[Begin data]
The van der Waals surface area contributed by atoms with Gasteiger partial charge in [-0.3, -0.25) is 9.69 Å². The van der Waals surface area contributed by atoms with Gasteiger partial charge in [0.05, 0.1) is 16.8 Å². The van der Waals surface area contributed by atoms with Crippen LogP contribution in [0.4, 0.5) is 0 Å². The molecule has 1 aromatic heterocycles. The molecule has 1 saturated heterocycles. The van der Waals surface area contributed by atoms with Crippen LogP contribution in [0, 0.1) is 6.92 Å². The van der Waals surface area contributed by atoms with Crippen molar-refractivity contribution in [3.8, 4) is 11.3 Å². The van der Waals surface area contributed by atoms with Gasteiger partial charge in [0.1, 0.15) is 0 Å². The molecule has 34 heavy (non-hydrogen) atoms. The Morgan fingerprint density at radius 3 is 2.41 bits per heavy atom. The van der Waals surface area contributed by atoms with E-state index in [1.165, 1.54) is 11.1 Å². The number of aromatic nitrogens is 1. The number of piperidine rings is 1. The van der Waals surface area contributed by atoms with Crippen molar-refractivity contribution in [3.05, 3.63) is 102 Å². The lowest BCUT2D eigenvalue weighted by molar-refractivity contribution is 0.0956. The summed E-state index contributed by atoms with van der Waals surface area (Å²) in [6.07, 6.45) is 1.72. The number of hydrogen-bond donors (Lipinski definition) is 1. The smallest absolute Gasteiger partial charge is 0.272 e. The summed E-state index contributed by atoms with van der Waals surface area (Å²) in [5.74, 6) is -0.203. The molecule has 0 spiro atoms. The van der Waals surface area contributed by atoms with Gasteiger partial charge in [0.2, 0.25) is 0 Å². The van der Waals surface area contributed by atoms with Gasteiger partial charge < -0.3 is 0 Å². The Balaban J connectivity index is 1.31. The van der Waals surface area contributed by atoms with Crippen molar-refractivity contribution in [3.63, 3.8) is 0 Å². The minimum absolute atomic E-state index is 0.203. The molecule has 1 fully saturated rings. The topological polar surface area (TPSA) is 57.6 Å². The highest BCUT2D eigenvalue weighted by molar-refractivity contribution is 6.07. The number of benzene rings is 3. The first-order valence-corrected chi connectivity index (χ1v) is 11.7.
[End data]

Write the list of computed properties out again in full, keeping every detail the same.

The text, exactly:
The van der Waals surface area contributed by atoms with Gasteiger partial charge in [-0.3, -0.25) is 9.69 Å². The van der Waals surface area contributed by atoms with Gasteiger partial charge in [0.05, 0.1) is 16.8 Å². The van der Waals surface area contributed by atoms with Crippen LogP contribution in [0.4, 0.5) is 0 Å². The molecule has 1 aromatic heterocycles. The molecule has 1 saturated heterocycles. The van der Waals surface area contributed by atoms with Crippen LogP contribution in [0, 0.1) is 6.92 Å². The van der Waals surface area contributed by atoms with Crippen molar-refractivity contribution in [3.8, 4) is 11.3 Å². The van der Waals surface area contributed by atoms with Gasteiger partial charge in [0.1, 0.15) is 0 Å². The molecule has 34 heavy (non-hydrogen) atoms. The Morgan fingerprint density at radius 3 is 2.41 bits per heavy atom. The van der Waals surface area contributed by atoms with E-state index in [1.165, 1.54) is 11.1 Å². The number of aromatic nitrogens is 1. The number of piperidine rings is 1. The van der Waals surface area contributed by atoms with Crippen molar-refractivity contribution in [3.05, 3.63) is 102 Å². The lowest BCUT2D eigenvalue weighted by molar-refractivity contribution is 0.0956. The summed E-state index contributed by atoms with van der Waals surface area (Å²) in [6.07, 6.45) is 1.72. The number of hydrogen-bond donors (Lipinski definition) is 1. The smallest absolute Gasteiger partial charge is 0.272 e. The summed E-state index contributed by atoms with van der Waals surface area (Å²) in [5.74, 6) is -0.203. The molecule has 0 spiro atoms. The van der Waals surface area contributed by atoms with Gasteiger partial charge in [0.2, 0.25) is 0 Å². The van der Waals surface area contributed by atoms with Gasteiger partial charge < -0.3 is 0 Å². The Balaban J connectivity index is 1.31. The van der Waals surface area contributed by atoms with Crippen molar-refractivity contribution in [3.63, 3.8) is 0 Å². The minimum absolute atomic E-state index is 0.203. The molecule has 1 fully saturated rings. The topological polar surface area (TPSA) is 57.6 Å². The highest BCUT2D eigenvalue weighted by molar-refractivity contribution is 6.07. The number of benzene rings is 3. The first-order valence-corrected chi connectivity index (χ1v) is 11.7.